Louisiana (New Spain)
Louisiana was the name of an administrative district of the Viceroyalty of New Spain from 1763 to 1801 that consisted of territory west of the Mississippi River basin, plus New Orleans. Spain acquired the territory from France, which had named it La Louisiane in honor of King Louis XIV in 1682, it is sometimes known as Spanish Louisiana. The district was retroceded to France, under the terms of the Third Treaty of San Ildefonso and the Treaty of Aranjuez. In 1802, King Charles IV of Spain published a royal bill on 14 October, effecting the transfer and outlining the conditions. However, Spain agreed to continue administering the colony until French officials arrived and formalized the transfer; the ceremony was conducted at the Cabildo in New Orleans on 30 November 1803, just three weeks before the formalities of cession from France to the United States pursuant to the Louisiana Purchase. Spain was a benign absentee landlord administering it from Havana and contracting out governing to people from many nationalities as long as they swore allegiance to Spain.
During the American War of Independence, the Spanish funneled their supplies to the American revolutionists through New Orleans and the vast Louisiana territory beyond. In keeping with being absentee landlords, Spanish efforts to turn Louisiana into a Spanish colony were fruitless. For instance, while Spanish was the only language of government, the majority of the populace continued to speak French. Official business conducted at the Cabildo lapsed into French, requiring a translator on hand; when Alejandro O'Reilly re-established Spanish rule in 1769, he issued a decree on December 7, 1769, which banned the trade of Native American slaves. Although there was no movement toward abolition of the African slave trade, Spanish rule introduced a new law called coartación, which allowed slaves to buy their freedom, that of others. A group of maroons led by Jean Saint Malo resisted re-enslavement from their base in the swamps east of New Orleans between 1780 and 1784. On May 4, 1795, 57 slaves and 3 local white men were put on trial in Point Coupee.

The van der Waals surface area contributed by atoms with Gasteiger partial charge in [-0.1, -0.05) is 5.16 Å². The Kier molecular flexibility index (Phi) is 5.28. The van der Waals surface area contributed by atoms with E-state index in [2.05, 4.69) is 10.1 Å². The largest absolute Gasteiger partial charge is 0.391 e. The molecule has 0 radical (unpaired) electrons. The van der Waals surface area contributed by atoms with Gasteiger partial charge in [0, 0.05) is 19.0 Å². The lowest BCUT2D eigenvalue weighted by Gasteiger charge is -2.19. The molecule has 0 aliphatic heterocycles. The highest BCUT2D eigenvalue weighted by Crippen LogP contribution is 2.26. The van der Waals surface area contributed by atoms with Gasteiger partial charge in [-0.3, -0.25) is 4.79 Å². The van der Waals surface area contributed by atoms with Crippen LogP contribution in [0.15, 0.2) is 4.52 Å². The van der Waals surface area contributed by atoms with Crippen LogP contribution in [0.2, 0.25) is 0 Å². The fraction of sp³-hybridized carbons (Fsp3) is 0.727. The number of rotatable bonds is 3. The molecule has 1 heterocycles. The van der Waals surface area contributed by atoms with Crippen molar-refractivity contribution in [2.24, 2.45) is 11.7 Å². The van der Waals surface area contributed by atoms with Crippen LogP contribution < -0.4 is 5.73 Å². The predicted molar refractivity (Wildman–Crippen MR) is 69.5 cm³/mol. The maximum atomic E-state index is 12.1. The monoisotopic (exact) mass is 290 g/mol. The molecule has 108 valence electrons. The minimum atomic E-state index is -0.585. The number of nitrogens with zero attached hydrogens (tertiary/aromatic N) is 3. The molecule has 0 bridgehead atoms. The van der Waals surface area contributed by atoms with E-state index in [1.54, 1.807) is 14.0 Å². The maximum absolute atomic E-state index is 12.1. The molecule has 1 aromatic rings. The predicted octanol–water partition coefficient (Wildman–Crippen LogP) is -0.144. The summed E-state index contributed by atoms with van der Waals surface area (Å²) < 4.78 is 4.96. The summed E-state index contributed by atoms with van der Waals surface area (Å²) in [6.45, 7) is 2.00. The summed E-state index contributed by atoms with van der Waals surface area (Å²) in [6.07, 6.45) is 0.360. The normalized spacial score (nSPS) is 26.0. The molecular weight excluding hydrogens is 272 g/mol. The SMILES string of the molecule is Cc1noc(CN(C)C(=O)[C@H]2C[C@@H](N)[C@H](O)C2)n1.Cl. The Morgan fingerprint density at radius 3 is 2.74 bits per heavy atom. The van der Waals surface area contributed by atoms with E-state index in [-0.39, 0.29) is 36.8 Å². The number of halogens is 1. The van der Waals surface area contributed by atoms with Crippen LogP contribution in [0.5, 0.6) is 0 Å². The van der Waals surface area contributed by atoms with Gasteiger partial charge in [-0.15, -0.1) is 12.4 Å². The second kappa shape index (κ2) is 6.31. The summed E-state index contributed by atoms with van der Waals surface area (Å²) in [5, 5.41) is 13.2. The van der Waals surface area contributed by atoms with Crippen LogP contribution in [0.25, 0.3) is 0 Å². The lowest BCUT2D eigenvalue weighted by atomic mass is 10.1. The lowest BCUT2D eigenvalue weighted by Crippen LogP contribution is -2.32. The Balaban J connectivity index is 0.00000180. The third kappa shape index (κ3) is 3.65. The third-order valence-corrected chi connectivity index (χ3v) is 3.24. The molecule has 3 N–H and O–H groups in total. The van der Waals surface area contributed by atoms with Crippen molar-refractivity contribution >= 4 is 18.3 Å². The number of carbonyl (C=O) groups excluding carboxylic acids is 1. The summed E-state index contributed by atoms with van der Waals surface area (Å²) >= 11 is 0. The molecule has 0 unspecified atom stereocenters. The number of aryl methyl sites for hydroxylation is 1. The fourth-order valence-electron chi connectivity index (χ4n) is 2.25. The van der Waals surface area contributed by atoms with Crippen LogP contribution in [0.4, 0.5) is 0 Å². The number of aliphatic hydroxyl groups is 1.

At the end of the trial 23 slaves were hanged, 31 slaves received a sentence of flogging and hard labor, the three white men were deported, with two being sentenced to six years forced labor in Havana. Spanish colonial officials divided Luisiana into Upper Louisiana and Lower Louisiana at 36° 35' North, at about the latitude of New Madrid; this was a higher latitude than during the French administration, for whom Lower Louisiana was the area south of about 31° North or the area south of where the Arkansas River joined the Mississippi River at about 33° 46' North latitude. In 1764, French fur trading interests founded St. Louis in what was known as the Illinois Country; the Spanish referred to St. Louis as "the city of Illinois" and governed the region from St. Louis as the "District of Illinois". To establish Spanish colonies in Louisiana, the Spanish military leader Bernardo de Gálvez, governor of Louisiana at the time, recruited groups of Spanish-speaking Canary Islanders to emigrate to North America.
In 1778, several ships embarked for Louisiana with hundreds of settlers. The ships made stops in Venezuela, where half the settlers disembarked. In the end, between 2,100 and 2,736 Canarians settled near New Orleans, they settled in what is today St. Bernard Parish. However, many settlers were relocated for various reasons. Barataria suffered hurricanes in 1779 and in 1780. In 1782, a splinter group of the Canarian settlers in Saint Bernard emigrated to Valenzuela. In 1779, another ship with 500 people from Málaga; these colonists, led by Lt. Col. Francisco Bouligny, settled in New Iberia, where they intermarried with Cajun settlers. In 1782, during the American Revolutionary War and the Anglo-Spanish War, Bernardo de Gálvez recruited men from the Canarian settlements of Louisiana and Galveston to join his forces, they participated in three major military campaigns: the Baton Rouge, the Mobile, the Pensacola, which expelled the British from the Gulf Coast. In 1790 settlers of mixed Canarian and Mexican origin from Galveston settled in Galveztown, Louisiana, to escape the annual flash floods and prolonged droughts of this area.
Beginning in the 1790s, following the slave rebellion in Saint-Domingue that began in 1791, waves of refugees came to Louisiana. Over the next decade, thousands of migrants from the island landed there, including ethnic Europeans, free people of color, African slaves, some of the latter brought in by the white elites, they increased the French-speaking population in New Orleans and Louisiana, as well as the number of Africans, the slaves reinforced African culture in the city. The French established settlements in French Louisiana beginning in the 17th century; the French began exploring the region from French Canada. 1762 – As negotiations began to end the Seven Years' War, Louis XV of France secretly proposed to his cousin Charles III of Spain that France give Louisiana to Spain in the Treaty of Fontainebleau. 1763 – The Treaty of Paris ended the war, with a provision in which France ceded all territory east of the Mississippi to Britain. Spain ceded land east of the Mississippi to Britain.